The effect of time dilation due to gravity, however, “is quite small because Earth’s gravity is quite weak,” says educator Colin Stuart in this great instructional video from TedEd, “and so the time dilation due to their speed wins out and astronauts really do travel a tiny amount into their futures.”
But, as stated earlier, with our current technology limiting the velocities of astronauts, these differences are minuscule: after 6 months on the ISS, an astronaut has aged less than those on Earth, but only by about 0.007 seconds. The effects would be greater if we could get the ISS to orbit Earth at near the speed of light (approximately 300,000 km/s), instead of the actual speed of about 7.7 km/s.
This effect has been proven by GPS satellites, which orbit Earth at about 14,000 km/h (9,000 mph) which cuts several microseconds off their clocks daily, relative to clocks on Earth.
A wormhole is a hypothetical “tunnel” connecting two different points in spacetime, and in theory, at each end of the wormhole there could be two universes. Theoretical physicist Nikodem Poplawski from Indiana University has taken things a step further by proposing that perhaps our universe could be located within the interior of a wormhole which itself is part of a black hole that lies within a much larger universe.
Whoa. I may have just lost my bearings.
As crazy as the concept of wormholes sounds, it does offer solutions to the equations of Einstein’s general theory of relativity. In fact, wormholes – also called an Einstein-Rosen Bridge — offer such a great solution that some theorists think that real wormholes may eventually be found or even created, and perhaps they could even be used for high-speed travel between two areas in space, or maybe even time travel.
However, a known property of wormholes is that they are highly unstable and would probably collapse instantly if even the tiniest amount of matter, such as a single photon, tried to travel though them.
But would it work – and could matter exist — if we were inside a wormhole inside a black hole inside another universe? Poplawski thinks so. He takes advantage of the Euclidean-based coordinate system called isotropic coordinates to describe the gravitational field of a black hole and to model the radial geodesic motion of a massive particle into a black hole.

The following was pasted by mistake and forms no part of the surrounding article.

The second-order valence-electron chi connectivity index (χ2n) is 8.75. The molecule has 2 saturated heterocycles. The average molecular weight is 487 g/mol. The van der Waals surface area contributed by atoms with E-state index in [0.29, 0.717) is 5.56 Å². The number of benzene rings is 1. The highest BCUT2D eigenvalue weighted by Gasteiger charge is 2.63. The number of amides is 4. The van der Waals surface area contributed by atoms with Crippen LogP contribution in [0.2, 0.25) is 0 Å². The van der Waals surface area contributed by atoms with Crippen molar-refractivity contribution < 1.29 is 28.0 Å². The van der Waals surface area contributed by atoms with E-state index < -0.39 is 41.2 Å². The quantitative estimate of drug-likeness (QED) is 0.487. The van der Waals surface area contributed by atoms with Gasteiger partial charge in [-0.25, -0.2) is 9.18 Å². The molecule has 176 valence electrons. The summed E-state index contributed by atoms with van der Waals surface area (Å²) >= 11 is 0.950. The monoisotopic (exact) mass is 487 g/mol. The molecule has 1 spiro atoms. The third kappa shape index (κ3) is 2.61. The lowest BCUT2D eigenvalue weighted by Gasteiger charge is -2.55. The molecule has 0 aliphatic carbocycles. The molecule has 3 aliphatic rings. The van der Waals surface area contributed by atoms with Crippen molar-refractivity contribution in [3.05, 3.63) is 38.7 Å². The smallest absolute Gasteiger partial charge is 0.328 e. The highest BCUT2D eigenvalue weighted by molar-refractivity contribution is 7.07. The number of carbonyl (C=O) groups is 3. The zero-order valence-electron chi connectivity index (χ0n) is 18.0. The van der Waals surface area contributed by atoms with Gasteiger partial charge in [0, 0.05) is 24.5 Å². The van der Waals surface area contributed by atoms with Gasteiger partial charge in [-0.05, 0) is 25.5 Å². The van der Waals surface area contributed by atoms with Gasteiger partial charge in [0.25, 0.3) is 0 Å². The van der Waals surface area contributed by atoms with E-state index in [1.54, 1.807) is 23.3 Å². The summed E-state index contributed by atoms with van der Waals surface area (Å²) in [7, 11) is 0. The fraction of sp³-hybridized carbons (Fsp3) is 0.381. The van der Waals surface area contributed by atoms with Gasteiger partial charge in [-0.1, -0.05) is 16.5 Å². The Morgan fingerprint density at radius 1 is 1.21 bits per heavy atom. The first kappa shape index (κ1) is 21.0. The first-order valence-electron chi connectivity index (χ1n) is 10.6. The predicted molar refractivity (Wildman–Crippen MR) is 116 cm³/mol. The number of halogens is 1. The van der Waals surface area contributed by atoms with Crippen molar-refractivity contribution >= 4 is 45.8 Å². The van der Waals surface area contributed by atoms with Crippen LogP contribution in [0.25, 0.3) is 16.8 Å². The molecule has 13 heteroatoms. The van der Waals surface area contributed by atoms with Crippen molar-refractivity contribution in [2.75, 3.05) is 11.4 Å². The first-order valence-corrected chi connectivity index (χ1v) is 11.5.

“This condition would be satisfied if our universe were the interior of a black hole existing in a bigger universe,” Poplawski said. “Because Einstein’s general theory of relativity does not choose a time orientation, if a black hole can form from the gravitational collapse of matter through an event horizon in the future then the reverse process is also possible. Such a process would describe an exploding white hole: matter emerging from an event horizon in the past, like the expanding universe.”
So, a white hole would be connected to a black hole a wormhole, and is hypothetically the time reversal of a black hole. (Oh my, I’m now dizzy…)
Poplawski’s paper suggests that all astrophysical black holes, not just Schwarzschild and Einstein-Rosen black holes, may have Einstein-Rosen bridges, each with a new universe inside that formed simultaneously with the black hole.
“From that it follows that our universe could have itself formed from inside a black hole existing inside another universe,” he said.
By continuing to study the gravitational collapse of a sphere of dust in isotropic coordinates, and by applying the current research to other types of black holes, views where the universe is born from the interior of an Einstein-Rosen black hole could avoid problems seen by scientists with the Big Bang theory and the black hole information loss problem which claims all information about matter is lost as it goes over the event horizon (in turn defying the laws of quantum physics).
Poplawski theorizes that this model in isotropic coordinates of the universe as a black hole could explain the origin of cosmic inflation.
Could this be tested? Well, there is the issue that to see if an object could travel through a wormhole, the observer would have to be inside the wormhole as well, since the interior cannot be observed unless an observer enters or resides within.
A possible solution is that exotic matter wouldn’t collapse the wormhole, so we’d have to create – and be made of – exotic matter to keep the it open. But perhaps, as Poplawski proposes, if the wormhole is inside a black hole inside another universe it would work.